'Candyman' Trailer's Subtle Nods to the Horror Classic
Universal on Thursday debuted the highly anticipated first trailer for Candyman, satisfying the sweet tooth of horror fans everywhere.
Directed by Nia DaCosta (Little Woods) and written Jordan Peele and Win Rosenfeld, the upcoming film is a “spiritual sequel” to Bernard Rose’s cult classic Candyman (1992), itself based on the short story “The Forbidden” by Clive Barker. Since the film’s announcement in 2018, there has been speculation over how closely the new effort would be tied to the original, and whether Tony Todd, who brought life to the role with an iconic performance in the original movie and two sequels, Candyman: Farewell to the Flesh (1995) and Candyman: Day of the Dead (1999), would have a role in this latest incarnation. While the new trailer doesn’t show off the actor, it does highlight a number of connections to the original film along with a compelling new focus.
Heat Vision breakdown
Candyman is an iconic movie figure, but even more so for black audiences. Yet this pic is the first time a black director and writer have been behind a Candyman film, creating larger significance to the urban legend sprung up from the black housing project Cabrini-Green. Much like the first movie, this new Candyman feels in the vein of what Peele has termed a “social thriller,” but from a new and welcome perspective. Although he did not direct this film, Peele's voice is very present in the trailer from the start.
When Anthony McCoy (Yahya Abdul-Mateen II) breaks down the rules for summoning Candyman to Brianna Cartwright (Teyonah Parris) at the start of the trailer, she asks, “Who would do that?” Cut to a lineup of white girls saying "Candyman" in the mirror five times. This kind of sly wit, and the evolution of Phillip Glass’ memorable score to an eerie rendition of “Say My Name” by Destiny’s Child, gives the trailer its own distinct tone, different from the more classical gothic vibe of Rose’s writing and direction. And DaCosta, who impressed with grounded human portraits of poverty in Little Woods, looks to employ a stylish visual sense that sets the gothic horror of the past against the backdrop of the modern art world — and with no shortage of blood involved in this process. The original pic offered no shortage of gore, and DaCosta looks to follow suit. As Candyman said best, “What’s blood if not for shedding?”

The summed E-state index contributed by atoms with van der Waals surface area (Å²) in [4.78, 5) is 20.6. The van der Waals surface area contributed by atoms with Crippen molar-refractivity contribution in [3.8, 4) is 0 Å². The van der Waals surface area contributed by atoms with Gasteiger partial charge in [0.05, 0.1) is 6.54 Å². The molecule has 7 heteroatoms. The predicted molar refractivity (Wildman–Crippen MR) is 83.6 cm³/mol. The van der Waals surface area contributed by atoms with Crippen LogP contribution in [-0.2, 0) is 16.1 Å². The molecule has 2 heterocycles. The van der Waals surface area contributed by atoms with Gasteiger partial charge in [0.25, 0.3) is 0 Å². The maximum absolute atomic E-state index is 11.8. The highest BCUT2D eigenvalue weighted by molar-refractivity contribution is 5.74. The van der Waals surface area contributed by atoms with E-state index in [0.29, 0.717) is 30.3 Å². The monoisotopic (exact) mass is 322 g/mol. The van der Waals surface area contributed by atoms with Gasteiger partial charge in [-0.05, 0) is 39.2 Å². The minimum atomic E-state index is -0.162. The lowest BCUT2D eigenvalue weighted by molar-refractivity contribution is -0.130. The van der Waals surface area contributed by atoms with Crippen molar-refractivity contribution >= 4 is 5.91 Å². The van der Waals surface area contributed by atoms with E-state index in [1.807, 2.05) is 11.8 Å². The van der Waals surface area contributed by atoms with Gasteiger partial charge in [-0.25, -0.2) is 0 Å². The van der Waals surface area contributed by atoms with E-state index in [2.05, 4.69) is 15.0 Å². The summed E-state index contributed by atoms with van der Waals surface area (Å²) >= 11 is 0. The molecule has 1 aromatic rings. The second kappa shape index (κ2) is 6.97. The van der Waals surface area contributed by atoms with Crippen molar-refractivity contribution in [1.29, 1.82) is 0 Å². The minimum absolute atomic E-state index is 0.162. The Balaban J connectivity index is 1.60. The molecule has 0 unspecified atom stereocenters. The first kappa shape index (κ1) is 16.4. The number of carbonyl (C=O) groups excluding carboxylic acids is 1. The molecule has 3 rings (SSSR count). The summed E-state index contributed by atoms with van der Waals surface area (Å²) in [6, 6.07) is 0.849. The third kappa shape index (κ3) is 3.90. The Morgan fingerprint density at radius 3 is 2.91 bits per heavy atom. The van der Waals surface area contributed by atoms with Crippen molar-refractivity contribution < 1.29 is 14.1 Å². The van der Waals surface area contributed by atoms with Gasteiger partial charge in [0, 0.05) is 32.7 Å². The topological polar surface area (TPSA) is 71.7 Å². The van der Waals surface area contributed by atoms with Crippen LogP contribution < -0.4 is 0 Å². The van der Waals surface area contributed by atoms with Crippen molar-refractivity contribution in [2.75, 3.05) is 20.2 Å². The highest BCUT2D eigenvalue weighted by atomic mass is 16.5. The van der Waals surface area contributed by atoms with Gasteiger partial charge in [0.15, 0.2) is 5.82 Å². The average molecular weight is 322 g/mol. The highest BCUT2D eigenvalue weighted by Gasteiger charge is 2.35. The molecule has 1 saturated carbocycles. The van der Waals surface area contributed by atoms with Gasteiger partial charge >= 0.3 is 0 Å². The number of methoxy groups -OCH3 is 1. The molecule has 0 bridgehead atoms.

In terms of its other connections to the original, Anthony is the name of the baby who disappears with Candyman in the 1992 film and whose return is brought about by Helen Lyle’s (Virginia Madsen) sacrifice. With this sequel seeming to take place in real time and utilizing flashbacks, if the decidedly '90s-style clothing shown in the opening bathroom scene are any indication, it stands to reason that this Anthony is one and the same, all grown up. Baby Anthony’s mother, Anne-Marie (Vanessa Williams), who was prominent in the original film, also appears later in the trailer with the memorable “Don’t.” It appears Anthony, a successful Chicago artist, is drawn back to Cabrini-Green, or the “candy shop,” as Colman Domingo’s character dubs it. But the Candyman doesn’t seem to be up to his same old tricks. Instead, Anthony’s search to explore and expose the urban legend looks to take a turn into the realm of body horror, with him transforming into the monster.
Candyman originally intended for baby Anthony to be his surrogate son, to make up for the child he’d lost in the 1800s when he was a man named Daniel Robitaille, killed by a racist mob after an interracial love affair. It would appear that after all this time, Candyman has come to collect and pass the torch, or hook, on to a successor. No doubt, it won’t be that simple, and DaCosta and Peele are certain to weave contemporary and honest socio-political themes within the established mythology of one of horror’s most beloved, and tragic, villains. Candyman is one of my most anticipated films of the year, and I can’t wait for this new arrival, so go ahead, say his name in the mirror five times. I dare you.
by Richard Newby
by Trilby Beresford
by Graeme McMillan